The Four Most Commonly Used Tobacco Regulations

Tobacco regulations continue to be a pain in the side of big tobacco. Since the disclosure of cigarette ingredients in the 1990s and the established evidence of the dangers of smoking governments across the world have intensified tobacco regulations. This controls are two pronged. They target the manufacturer of tobacco products as well as the consumer of tobacco products with the same end objective of limiting the use of tobacco. The following are some of the regulations as work in different countries today.

Public smoking bans

Smoking bans are perhaps the most noticeable in many countries. Many governments have gone on to ban smoking in public places as a way of regulation tobacco use. Today smoking in airports, bars, hotels and restaurants amounts to criminal offense in many places.

In addition, in countries such as the UK building Pipe tobacco brands owners have a legal obligation to clearly display non-smoking signs at the entrance of the building and within to stop people from using cigarettes on the premises. Fines for violations may run onto thousands of dollars including court appearance which might end in short term imprisonment or community service. This regulation is very effective and has generally been respected due to the ease with which the general public itself can enforce it by quickly laying complaints against violators.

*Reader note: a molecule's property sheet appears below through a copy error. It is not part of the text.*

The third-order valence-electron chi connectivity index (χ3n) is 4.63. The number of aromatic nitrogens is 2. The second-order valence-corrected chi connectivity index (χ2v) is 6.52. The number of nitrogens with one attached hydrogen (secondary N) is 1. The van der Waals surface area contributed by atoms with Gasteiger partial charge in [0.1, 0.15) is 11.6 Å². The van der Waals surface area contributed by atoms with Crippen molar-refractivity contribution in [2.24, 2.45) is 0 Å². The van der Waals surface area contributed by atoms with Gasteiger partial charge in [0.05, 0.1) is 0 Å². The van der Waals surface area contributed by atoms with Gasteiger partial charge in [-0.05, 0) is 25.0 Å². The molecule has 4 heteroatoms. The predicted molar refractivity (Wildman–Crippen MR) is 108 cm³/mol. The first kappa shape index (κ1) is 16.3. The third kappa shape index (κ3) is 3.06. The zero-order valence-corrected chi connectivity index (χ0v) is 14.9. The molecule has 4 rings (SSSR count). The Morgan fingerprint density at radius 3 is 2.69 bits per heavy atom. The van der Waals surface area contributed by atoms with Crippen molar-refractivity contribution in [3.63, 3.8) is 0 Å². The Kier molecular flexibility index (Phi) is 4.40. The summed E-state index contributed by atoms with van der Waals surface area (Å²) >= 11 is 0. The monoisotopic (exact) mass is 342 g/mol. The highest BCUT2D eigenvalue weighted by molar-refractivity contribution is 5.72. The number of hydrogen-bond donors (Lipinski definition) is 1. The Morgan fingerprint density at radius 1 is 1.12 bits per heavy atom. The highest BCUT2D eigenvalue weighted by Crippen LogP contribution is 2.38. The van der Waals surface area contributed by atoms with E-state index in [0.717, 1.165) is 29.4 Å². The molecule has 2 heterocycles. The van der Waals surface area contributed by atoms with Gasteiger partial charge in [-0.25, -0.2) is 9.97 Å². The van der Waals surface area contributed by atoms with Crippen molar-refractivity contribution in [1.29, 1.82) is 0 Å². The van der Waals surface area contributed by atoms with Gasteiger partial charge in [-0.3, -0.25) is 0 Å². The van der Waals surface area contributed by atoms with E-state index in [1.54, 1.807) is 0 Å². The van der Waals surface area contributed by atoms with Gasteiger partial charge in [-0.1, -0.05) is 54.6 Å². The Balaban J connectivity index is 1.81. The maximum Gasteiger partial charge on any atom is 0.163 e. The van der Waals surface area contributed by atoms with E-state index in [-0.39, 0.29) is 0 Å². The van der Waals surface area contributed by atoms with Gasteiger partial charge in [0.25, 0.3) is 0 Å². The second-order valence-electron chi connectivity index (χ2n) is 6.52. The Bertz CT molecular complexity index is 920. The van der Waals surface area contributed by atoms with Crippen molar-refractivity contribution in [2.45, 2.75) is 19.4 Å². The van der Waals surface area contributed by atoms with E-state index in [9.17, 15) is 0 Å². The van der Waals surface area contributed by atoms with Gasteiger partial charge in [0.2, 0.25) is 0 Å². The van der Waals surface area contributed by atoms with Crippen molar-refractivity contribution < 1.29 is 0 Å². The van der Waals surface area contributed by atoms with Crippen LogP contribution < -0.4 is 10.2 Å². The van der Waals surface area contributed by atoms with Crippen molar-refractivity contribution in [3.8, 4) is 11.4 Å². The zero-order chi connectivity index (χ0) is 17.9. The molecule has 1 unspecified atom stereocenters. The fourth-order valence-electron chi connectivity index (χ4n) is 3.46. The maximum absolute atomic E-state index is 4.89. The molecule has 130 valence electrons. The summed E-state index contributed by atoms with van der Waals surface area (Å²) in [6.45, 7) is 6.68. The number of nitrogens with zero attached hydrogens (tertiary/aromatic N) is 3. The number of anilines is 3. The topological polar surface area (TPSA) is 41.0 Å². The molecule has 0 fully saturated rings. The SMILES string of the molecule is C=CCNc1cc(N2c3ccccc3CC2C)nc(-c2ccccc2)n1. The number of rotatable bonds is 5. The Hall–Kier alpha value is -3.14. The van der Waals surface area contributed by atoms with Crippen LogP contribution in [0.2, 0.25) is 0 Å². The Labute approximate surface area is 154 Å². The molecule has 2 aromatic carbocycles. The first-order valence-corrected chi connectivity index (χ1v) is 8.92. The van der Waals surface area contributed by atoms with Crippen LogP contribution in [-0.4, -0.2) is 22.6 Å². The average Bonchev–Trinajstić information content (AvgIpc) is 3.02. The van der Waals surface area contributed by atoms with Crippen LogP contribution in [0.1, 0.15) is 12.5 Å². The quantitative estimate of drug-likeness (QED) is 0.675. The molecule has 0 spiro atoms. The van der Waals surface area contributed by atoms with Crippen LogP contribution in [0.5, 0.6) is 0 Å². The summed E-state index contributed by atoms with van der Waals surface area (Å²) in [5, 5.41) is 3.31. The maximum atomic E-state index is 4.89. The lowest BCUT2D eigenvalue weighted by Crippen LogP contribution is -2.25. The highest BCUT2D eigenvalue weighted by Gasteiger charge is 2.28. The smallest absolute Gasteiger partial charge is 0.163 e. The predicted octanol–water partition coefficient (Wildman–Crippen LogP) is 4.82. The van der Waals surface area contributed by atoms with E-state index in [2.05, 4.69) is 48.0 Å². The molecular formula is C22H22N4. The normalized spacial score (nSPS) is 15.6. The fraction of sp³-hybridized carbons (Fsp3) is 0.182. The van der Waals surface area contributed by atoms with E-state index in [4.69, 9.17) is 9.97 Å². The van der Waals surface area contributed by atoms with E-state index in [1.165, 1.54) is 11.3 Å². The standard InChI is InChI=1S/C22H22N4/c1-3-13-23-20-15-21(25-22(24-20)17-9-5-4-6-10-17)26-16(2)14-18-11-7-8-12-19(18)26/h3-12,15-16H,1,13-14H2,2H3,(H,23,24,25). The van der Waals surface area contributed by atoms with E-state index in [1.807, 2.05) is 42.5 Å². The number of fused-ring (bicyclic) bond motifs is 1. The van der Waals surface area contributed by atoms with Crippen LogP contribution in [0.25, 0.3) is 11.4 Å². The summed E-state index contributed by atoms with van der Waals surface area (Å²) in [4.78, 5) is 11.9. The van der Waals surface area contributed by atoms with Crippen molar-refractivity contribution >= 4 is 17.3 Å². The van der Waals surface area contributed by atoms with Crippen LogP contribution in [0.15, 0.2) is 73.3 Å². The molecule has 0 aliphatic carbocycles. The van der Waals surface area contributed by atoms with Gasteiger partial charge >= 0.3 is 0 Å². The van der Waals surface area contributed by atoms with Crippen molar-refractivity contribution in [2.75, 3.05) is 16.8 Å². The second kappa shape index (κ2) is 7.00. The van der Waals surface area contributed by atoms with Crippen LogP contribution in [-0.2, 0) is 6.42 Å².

Tobacco Taxes

The WHO’s Framework Convention on Tobacco Control (FCTC) recognizes the role that taxes can play in discouraging tobacco consumption. Apart from dangers associated with smoking, quitting smokers cite the ever increasing price of tobacco as a result of taxes. In Japan the government there has successfully reduced the number of smokers by simply raising the cost of smoking.

It is clear that tobacco companies themselves will do everything they can to shield themselves from the impact of taxes by passing on the cost to the end user. The bigger picture is that less people are smoking cigarettes in general and tobacco company revenues are going up. The most important result should be that less and less people get to smoke due to heavy taxation.

Advertising Regulations

Tobacco advertising bans are now very popular in most western cities across the world. Other leading developing countries such as South Africa have also since introduced tough regulations against tobacco advertising. This has the overall effect of limiting points of contact between tobacco companies and would be smokers especially teenage tobacco users.

Limited exposure to the world of tobacco is obviously beneficial to any community were young people are at risk of being mislead by tobacco advertisements that have been shown to incite the young. That being as it may, big tobacco has always found other means to reach the young through different media such as movies.

Product Use Age Restrictions

The introduction of age restrictions in terms of who can access tobacco products has also been very useful. In many countries young people under the age of 18 years cannot purchase tobacco products from any supplier. The limitation to this approach has been poor implementation of the regulations and policies to such an extent that tobacco products have still found their way into the hands of under age users. This can simply be rectified when communities and authorities help to enforce the regulations.

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